SAN FRANCISCO — The American Foundation for Equal Rights (AFER) and its legal team — led by Theodore B. Olson and David Boies — filed a reply brief on Thursday, supporting a motion in the Ninth Circuit asking that the Court immediately lift an order preventing gay and lesbian couples from marrying in California.
That order, issued in August 2010, stayed the injunction issued by the U.S. District Court that barred further enforcement of Proposition 8, California’s 2008 voter-approved ban on same-sex marriage.
“This Court should lift the stay of the Order of the district court enjoining enforcement of Proposition 8, and allow loving and committed gay and lesbian couples in California to marry while the challenge to the judgment by Proponents proceeds to its conclusion. The mandatory requirements of a stay are plainly not met, and the circumstances that existed at the time the stay was first imposed have now changed materially against any arguable justification for a stay.”
“If the stay were lifted here, Proponents would suffer nothing but the psychic harm they alleged in living in a society in which loving couples of the same sex may be married, joining the thousands who married before Proposition 8 and who remain married today.”
“If, as the Attorney General [of the United States] has determined, heightened scrutiny is the appropriate standard of review, Proponents have no likelihood of success on the merits. They do not because they cannot seriously defend Proposition 8’s state-sponsored discrimination under that standard.”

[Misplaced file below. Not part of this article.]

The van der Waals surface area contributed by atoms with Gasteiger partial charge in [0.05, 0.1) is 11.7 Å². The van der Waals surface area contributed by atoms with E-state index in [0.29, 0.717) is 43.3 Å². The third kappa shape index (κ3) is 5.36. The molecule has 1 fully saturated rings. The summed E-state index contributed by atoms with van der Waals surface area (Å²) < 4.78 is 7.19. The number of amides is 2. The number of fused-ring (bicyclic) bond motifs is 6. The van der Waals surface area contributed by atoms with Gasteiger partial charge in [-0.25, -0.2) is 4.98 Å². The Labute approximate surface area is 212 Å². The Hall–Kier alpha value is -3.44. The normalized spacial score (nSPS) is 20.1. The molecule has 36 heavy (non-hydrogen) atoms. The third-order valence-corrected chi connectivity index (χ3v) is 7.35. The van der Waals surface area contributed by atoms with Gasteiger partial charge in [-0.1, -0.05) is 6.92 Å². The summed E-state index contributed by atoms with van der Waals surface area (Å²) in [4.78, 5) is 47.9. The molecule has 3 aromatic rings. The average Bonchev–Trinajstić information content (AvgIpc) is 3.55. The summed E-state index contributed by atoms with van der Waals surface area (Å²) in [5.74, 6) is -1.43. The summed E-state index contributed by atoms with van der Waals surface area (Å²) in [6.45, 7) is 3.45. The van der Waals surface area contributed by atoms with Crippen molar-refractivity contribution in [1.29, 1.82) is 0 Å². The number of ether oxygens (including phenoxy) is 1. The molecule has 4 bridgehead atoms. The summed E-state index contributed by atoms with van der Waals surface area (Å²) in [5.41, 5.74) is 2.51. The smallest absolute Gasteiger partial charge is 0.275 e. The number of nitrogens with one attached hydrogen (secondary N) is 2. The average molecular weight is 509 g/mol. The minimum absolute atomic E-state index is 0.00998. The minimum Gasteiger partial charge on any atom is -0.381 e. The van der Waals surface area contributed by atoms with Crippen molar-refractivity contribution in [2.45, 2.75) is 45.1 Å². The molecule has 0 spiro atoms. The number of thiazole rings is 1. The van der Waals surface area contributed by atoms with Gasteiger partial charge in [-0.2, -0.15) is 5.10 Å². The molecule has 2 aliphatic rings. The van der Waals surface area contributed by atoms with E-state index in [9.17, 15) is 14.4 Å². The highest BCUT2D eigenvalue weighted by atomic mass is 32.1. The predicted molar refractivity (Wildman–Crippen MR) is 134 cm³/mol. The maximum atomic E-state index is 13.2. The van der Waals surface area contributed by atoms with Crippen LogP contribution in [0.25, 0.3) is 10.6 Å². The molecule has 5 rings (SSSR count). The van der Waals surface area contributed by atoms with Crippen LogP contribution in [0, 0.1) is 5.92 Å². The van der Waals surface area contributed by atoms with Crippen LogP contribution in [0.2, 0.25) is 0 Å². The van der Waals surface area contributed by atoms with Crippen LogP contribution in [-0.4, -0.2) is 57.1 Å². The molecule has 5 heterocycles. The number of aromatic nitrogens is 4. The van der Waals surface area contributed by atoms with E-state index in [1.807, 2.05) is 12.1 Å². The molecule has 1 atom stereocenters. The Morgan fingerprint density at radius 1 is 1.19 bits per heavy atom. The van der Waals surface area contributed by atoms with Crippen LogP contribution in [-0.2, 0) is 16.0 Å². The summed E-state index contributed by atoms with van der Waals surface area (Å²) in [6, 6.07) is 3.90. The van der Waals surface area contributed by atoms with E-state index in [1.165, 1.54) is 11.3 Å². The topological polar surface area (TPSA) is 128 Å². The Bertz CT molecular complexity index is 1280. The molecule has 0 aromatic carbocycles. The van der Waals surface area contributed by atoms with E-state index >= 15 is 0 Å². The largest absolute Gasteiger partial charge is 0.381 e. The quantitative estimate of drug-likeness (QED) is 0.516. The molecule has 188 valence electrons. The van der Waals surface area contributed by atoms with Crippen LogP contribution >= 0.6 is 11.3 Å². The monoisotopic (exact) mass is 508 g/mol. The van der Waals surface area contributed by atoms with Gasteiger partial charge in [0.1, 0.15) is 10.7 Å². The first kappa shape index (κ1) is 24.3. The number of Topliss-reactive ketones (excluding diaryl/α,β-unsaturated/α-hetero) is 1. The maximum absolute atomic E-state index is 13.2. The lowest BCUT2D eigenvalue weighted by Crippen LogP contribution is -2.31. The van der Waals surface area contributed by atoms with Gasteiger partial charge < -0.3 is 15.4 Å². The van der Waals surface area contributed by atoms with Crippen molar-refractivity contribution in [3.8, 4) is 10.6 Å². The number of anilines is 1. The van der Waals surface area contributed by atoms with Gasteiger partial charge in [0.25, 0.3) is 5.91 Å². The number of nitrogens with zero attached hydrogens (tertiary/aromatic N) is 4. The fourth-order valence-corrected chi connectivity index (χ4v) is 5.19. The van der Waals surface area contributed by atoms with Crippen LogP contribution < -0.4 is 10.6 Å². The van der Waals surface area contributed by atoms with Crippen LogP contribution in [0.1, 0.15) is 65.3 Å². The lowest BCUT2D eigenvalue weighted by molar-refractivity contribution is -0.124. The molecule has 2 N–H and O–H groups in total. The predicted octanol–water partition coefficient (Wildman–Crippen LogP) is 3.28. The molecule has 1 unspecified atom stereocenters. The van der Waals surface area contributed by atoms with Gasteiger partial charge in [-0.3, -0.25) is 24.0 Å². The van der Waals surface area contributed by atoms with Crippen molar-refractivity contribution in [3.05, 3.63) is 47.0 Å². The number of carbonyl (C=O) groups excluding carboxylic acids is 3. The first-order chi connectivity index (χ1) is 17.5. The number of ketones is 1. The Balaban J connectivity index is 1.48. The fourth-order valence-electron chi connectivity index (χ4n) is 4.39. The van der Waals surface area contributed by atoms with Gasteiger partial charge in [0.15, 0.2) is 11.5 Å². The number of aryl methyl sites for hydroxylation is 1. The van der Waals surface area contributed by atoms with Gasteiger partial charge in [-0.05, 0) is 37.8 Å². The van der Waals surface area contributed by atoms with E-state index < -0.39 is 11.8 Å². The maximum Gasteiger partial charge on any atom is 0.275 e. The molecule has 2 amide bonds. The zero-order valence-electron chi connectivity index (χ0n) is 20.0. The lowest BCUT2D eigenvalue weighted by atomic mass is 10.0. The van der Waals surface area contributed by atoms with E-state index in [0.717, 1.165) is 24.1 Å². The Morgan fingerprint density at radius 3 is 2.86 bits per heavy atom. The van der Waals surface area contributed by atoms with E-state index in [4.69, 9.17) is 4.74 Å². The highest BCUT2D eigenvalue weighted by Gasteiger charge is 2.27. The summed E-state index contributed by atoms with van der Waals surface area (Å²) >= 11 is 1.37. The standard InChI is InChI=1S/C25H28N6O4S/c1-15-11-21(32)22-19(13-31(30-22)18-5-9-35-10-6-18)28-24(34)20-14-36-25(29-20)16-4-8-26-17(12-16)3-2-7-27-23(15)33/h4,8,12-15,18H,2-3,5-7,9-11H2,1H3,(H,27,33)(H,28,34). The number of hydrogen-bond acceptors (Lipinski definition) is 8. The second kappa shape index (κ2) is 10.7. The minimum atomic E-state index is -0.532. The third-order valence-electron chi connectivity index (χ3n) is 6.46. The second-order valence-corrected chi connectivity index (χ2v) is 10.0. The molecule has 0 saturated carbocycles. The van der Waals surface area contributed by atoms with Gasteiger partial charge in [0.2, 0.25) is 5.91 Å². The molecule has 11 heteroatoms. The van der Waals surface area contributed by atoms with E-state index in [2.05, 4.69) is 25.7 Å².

“Proposition 8 — and the stay that allows it to remain in force — is causing great damage. … But beyond the damage done to loving couples’ wishes to marry, Proposition 8 carries an unmistakable message — transmitted and enforced by the State and tolerated by this Court — that gay men and lesbians are members of a class of persons unworthy of the fundamental right of marriage and the ‘protection of equal laws.'”
This is the final brief regarding this motion before the Ninth Circuit issues a ruling. If the stay is lifted, it will be the first time that gay and lesbian Californians will be able to legally marry since Prop 8 was passed in November 2008.